Warning of online 'sextortion' risk

Hundreds of men in Scotland are likely to fall victim to 'sextortion' crimes online, Police Scotland has warned.

By The Newsroom
Wednesday, 14th December 2016, 12:06 pm
Updated Wednesday, 14th December 2016, 2:08 pm
Police Scotland says the sharing of images online is becoming more common.
Police Scotland says the sharing of images online is becoming more common.

The force has said men aged between 18 and 44 are the most likely targets of organised criminal gangs, which are usually based overseas.

Victims are blackmailed after being duped into performing sexual acts in front of their webcams and threatened that if they do not pay hundreds of pounds through money service bureaus, the footage will be posted online and sent to friends and family.

Deputy Chief Constable Johnny Gwynne said the crime can have “catastrophic consequences” for some of the victims.

He continued “It is vital that victims are reassured that police will treat the report as serious and confidential, and that they will be supported as it is likely,given the nature of the crime, that they will be experiencing heightened feelings of shame, self-blame, fear and anxiety.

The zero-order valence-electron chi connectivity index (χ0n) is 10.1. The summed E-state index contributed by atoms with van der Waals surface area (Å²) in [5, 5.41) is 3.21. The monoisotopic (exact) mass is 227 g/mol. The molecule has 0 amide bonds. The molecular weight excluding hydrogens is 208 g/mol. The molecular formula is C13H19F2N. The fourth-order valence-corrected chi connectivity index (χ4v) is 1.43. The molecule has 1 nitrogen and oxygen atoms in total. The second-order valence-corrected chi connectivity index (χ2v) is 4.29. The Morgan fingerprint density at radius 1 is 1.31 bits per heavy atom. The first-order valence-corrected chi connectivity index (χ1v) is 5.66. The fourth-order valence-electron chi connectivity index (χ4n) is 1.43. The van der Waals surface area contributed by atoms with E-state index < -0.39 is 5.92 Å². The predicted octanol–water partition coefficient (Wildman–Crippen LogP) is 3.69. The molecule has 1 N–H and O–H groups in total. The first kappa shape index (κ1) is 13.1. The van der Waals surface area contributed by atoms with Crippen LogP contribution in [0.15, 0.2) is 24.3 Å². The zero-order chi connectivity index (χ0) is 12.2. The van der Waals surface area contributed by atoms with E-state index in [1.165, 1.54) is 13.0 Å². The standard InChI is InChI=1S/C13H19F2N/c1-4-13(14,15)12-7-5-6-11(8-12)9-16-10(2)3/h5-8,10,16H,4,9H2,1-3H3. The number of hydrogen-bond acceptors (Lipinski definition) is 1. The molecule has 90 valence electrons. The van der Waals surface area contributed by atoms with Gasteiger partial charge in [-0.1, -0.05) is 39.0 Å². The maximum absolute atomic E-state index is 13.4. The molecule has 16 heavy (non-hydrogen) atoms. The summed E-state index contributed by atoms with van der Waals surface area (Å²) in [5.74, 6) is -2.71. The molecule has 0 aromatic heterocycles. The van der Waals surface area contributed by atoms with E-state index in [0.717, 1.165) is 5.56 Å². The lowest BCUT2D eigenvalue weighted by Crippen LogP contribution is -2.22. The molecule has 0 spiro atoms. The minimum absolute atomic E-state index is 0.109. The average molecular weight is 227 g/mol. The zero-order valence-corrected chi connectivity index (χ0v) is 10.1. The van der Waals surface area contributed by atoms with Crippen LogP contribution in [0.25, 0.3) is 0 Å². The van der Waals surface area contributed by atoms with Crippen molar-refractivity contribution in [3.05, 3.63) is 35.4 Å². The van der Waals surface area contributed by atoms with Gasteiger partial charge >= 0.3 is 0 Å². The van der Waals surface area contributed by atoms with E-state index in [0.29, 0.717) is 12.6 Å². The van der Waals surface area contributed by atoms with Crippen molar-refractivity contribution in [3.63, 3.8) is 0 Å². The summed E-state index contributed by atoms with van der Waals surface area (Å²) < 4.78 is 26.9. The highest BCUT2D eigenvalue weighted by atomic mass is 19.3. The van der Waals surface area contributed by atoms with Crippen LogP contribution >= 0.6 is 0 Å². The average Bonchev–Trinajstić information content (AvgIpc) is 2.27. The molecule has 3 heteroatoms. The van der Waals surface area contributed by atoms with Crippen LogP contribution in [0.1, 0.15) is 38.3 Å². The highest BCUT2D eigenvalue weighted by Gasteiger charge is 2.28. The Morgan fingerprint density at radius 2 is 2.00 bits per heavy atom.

“The sharing of indecent images is very concerning and increasingly indecent images, sent in the belief they would remain private, are being shared online. People need to understand they should only share pictures that they are happy with their friends, family and others seeing. They also need to keep their personal information private and contact an adult if they feel threatened.

“Where a child or young person under 18 has been the victim of online child sexual abuse including ‘sextortion’, avenues to report concerns include parents and carers, guidance teachers, Police and social work. When online they can connect to CEOP where they can make a report and have contact with a child protection adviser who can talk them through what they have experienced/are experiencing and help them to make a plan around their safety.”

Incidents can be reported by calling 101 or contacting www.ceop.police.uk